Revocable — A revocable trust is a trust in which the grantor can revoke or change the trust terms at any time. Only third-party SNTs can be revocable. Revocable trusts usually become irrevocable no later than the death of the grantor, if not sooner.
Remainder beneficiary — When the trust ends (usually upon the beneficiary’s death), the remainder beneficiaries are the individuals who will receive any remaining trust assets. In first-party SNTs, the state’s Medicaid division is typically the first remainder beneficiary (note that in some states, Medicaid is not considered a beneficiary but rather a creditor). After Medicaid is reimbursed for the services it provided to the beneficiary, if trust assets still remain, they usually pass to the beneficiary’s estate, or in some cases to persons named as remainder beneficiaries in the trust instrument. In third-party SNTs, the grantor of the trust decides who the remainder beneficiaries are. Medicaid should never be named as a remainder beneficiary of a third-party SNT.
Schedule A — Also known as a schedule of assets, Schedule A identifies all of the assets owned by your trust. It is important for the trustee to keep this schedule up to date.
Self-Settled Trust – A type of supplemental needs trust in which the beneficiary’s own assets are used to fund the trust. Typically the money used to fund the trust is received by a person with a disability as a result of a court order, inheritance, life insurance payout, a medical malpractice, or personal injury action. This type of trust is established for the benefit of an individual with disabilities and is funded by that person’s own assets. This is commonly referred to as a “payback,” “self-settled” or “OBRA Trust” having been authorized by the Omnibus Budget Reconciliation Act of 1993.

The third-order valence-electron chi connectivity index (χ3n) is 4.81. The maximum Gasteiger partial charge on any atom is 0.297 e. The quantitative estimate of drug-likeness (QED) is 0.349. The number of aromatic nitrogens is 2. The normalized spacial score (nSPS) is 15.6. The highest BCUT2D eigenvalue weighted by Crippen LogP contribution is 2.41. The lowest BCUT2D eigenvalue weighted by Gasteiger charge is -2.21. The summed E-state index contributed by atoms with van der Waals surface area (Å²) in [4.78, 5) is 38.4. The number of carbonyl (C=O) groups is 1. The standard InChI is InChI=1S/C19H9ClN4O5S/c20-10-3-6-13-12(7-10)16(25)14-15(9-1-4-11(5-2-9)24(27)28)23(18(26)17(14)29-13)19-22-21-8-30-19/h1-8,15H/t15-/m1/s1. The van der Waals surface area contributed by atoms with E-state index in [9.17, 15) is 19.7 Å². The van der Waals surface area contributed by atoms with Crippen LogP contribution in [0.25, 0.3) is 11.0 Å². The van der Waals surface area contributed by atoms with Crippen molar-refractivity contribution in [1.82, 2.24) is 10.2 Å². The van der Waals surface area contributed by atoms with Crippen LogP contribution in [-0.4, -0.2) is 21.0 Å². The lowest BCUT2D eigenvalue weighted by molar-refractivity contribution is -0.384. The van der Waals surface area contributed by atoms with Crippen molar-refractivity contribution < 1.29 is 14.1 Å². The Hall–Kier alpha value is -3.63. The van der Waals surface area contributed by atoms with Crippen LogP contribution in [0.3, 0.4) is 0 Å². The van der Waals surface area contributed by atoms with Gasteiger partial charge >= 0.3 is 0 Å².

Social Security Law SECTION 1614(A)(3) [42 USC §1382C(A)(3)] – This is the section of federal law that essentially defines “disabled.” To summarize, a person is disabled under this law if, because of an anatomical, physiological or psychological abnormality that will last more than 12 months or will lead to eventual death, prevents that person from holding substantial gainful employment. It covers physical, intellectual, and developmental disabilities.
Social Disability Income (SSDI) – An entitlement program that operates very much like Social Security old age and retirement benefits because eligibility is partially based on paying into the system for an appropriate number of quarters. Assuming that a sufficient number of quarters have been paid, receipt of SSDI benefits is then conditioned on a determination of disability by the Social Security Administration rather than upon reaching retirement age.